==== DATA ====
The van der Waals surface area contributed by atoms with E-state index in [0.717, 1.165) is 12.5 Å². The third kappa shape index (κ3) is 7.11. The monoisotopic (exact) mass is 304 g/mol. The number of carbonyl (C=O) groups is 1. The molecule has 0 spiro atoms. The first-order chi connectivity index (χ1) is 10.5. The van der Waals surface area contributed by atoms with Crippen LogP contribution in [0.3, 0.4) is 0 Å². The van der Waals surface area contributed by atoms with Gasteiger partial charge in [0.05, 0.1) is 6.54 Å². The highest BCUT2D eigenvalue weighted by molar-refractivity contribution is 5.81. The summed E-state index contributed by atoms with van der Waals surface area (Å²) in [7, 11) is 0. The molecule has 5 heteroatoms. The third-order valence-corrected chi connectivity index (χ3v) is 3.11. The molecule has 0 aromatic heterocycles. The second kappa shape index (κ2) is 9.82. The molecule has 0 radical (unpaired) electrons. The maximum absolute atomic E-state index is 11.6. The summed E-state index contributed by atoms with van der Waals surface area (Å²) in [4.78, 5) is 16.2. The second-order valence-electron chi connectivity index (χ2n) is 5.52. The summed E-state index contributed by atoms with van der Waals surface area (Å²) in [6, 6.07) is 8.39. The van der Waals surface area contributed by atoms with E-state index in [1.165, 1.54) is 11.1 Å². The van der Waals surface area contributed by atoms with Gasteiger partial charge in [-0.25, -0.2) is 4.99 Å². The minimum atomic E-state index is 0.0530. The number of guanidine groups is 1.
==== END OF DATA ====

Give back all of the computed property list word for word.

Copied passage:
The van der Waals surface area contributed by atoms with E-state index in [0.717, 1.165) is 12.5 Å². The third kappa shape index (κ3) is 7.11. The monoisotopic (exact) mass is 304 g/mol. The number of carbonyl (C=O) groups is 1. The molecule has 0 spiro atoms. The first-order chi connectivity index (χ1) is 10.5. The van der Waals surface area contributed by atoms with Crippen LogP contribution in [0.3, 0.4) is 0 Å². The van der Waals surface area contributed by atoms with Gasteiger partial charge in [0.05, 0.1) is 6.54 Å². The highest BCUT2D eigenvalue weighted by molar-refractivity contribution is 5.81. The summed E-state index contributed by atoms with van der Waals surface area (Å²) in [7, 11) is 0. The molecule has 5 heteroatoms. The third-order valence-corrected chi connectivity index (χ3v) is 3.11. The molecule has 0 aromatic heterocycles. The second kappa shape index (κ2) is 9.82. The molecule has 0 radical (unpaired) electrons. The maximum absolute atomic E-state index is 11.6. The summed E-state index contributed by atoms with van der Waals surface area (Å²) in [4.78, 5) is 16.2. The second-order valence-electron chi connectivity index (χ2n) is 5.52. The summed E-state index contributed by atoms with van der Waals surface area (Å²) in [6, 6.07) is 8.39. The van der Waals surface area contributed by atoms with E-state index in [1.165, 1.54) is 11.1 Å². The van der Waals surface area contributed by atoms with Gasteiger partial charge in [-0.25, -0.2) is 4.99 Å². The minimum atomic E-state index is 0.0530. The number of guanidine groups is 1.